What’s it all about?
In the late 1800s, Golowan was one of the last surviving midsummer festivals practiced in Cornwall. Traditionally, blazing tar barrels were paraded around the town’s streets and bonfires were lit on the surrounding hills which could be seen all around Mounts Bay and beyond. In the 1890s the authorities in Penzance outlawed the festival due to the increasing fire risk and the centuries’ old festival died out. Revived in 1991, The Golowan Festival has today become the most colourful community festival in the South West, blending Cornish tradition with contemporary imagery and ritual.
The festival brings the past and present together in a community celebration of the traditional midsummer Feast of St John. The festival has a packed programme of artists in celebration of music, performing arts and theatre. Events include a fireworks display on the prom, Mazey Day, spectacular parades through the streets and a host of street entertainment.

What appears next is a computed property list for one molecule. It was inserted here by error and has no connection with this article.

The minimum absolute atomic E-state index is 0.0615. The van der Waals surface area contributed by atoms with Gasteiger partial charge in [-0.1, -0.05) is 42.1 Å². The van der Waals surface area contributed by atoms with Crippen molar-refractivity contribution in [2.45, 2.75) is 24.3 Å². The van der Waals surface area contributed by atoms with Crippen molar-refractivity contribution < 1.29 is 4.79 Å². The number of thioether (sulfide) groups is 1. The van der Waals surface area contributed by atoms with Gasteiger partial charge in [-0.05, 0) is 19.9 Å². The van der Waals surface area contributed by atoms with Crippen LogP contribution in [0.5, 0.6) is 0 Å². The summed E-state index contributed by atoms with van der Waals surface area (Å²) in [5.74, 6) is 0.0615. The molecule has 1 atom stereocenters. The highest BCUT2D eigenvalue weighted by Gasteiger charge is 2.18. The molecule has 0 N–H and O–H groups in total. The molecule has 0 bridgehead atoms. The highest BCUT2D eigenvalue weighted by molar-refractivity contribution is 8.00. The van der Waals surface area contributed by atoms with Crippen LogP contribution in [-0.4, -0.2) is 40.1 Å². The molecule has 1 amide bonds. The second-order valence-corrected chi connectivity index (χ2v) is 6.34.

There's music in the streets, music in the pubs, music in the marquee and other venues around the town.
How can you take part?
The festival is one big spectacle and to say there is a lot to see and do is probably an understatement. Listen to traditional music played by the Golowan Band, don’t miss Penglaz, the Penzance ‘Obby ‘Oss that makes an appearance on St John’s Eve and you can take part in the Serpent Dances when everyone joins hands and snakes through the streets. There’s also the Quay Fair where you’ll find stalls selling local food, arts and crafts, the fun Mock Mayor Elections and the Summer Fire celebrations featuring a spectacular firework display. One of the highlights of the festival is Mazey Day (27 June 2020) when the streets of Penzance are decorated with greenery and locals and school children dressed in colourful costumes process around the town carrying spectacular sculptures based on local themes including giant fish, ships and pirates.
Did you know?
In 2011 the festival broke the record for the largest number of pirates in one place at the same time, as recognised by the Guinness Book of Records. 8,734 people arrived on Penzance seafront dressed as Pirates smashing the previous record of 6,166.